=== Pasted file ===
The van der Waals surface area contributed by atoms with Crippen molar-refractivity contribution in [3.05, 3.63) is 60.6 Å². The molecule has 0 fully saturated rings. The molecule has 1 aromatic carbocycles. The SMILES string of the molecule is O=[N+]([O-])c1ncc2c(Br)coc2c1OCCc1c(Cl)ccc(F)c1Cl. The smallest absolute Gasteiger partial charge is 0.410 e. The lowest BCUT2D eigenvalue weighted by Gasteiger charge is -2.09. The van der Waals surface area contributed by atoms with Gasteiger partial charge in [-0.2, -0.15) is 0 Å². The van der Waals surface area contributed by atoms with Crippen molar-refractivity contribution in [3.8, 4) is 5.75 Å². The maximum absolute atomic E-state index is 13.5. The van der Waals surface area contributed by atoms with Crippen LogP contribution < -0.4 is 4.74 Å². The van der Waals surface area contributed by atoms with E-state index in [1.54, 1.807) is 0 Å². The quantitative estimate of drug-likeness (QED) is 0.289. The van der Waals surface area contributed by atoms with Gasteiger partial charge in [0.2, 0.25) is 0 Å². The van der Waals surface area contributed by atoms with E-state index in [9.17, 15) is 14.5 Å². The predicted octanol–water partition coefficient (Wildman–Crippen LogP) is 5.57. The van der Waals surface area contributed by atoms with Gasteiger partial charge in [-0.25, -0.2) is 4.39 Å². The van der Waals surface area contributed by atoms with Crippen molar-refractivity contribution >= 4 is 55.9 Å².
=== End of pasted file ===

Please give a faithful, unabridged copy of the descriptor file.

The van der Waals surface area contributed by atoms with Crippen molar-refractivity contribution in [3.05, 3.63) is 60.6 Å². The molecule has 0 fully saturated rings. The molecule has 1 aromatic carbocycles. The SMILES string of the molecule is O=[N+]([O-])c1ncc2c(Br)coc2c1OCCc1c(Cl)ccc(F)c1Cl. The smallest absolute Gasteiger partial charge is 0.410 e. The lowest BCUT2D eigenvalue weighted by Gasteiger charge is -2.09. The van der Waals surface area contributed by atoms with Gasteiger partial charge in [-0.2, -0.15) is 0 Å². The van der Waals surface area contributed by atoms with Crippen molar-refractivity contribution in [3.8, 4) is 5.75 Å². The maximum absolute atomic E-state index is 13.5. The van der Waals surface area contributed by atoms with Crippen LogP contribution < -0.4 is 4.74 Å². The van der Waals surface area contributed by atoms with E-state index in [1.54, 1.807) is 0 Å². The quantitative estimate of drug-likeness (QED) is 0.289. The van der Waals surface area contributed by atoms with Gasteiger partial charge in [0.2, 0.25) is 0 Å². The van der Waals surface area contributed by atoms with E-state index in [9.17, 15) is 14.5 Å². The predicted octanol–water partition coefficient (Wildman–Crippen LogP) is 5.57. The van der Waals surface area contributed by atoms with Gasteiger partial charge in [-0.25, -0.2) is 4.39 Å². The van der Waals surface area contributed by atoms with Crippen molar-refractivity contribution >= 4 is 55.9 Å².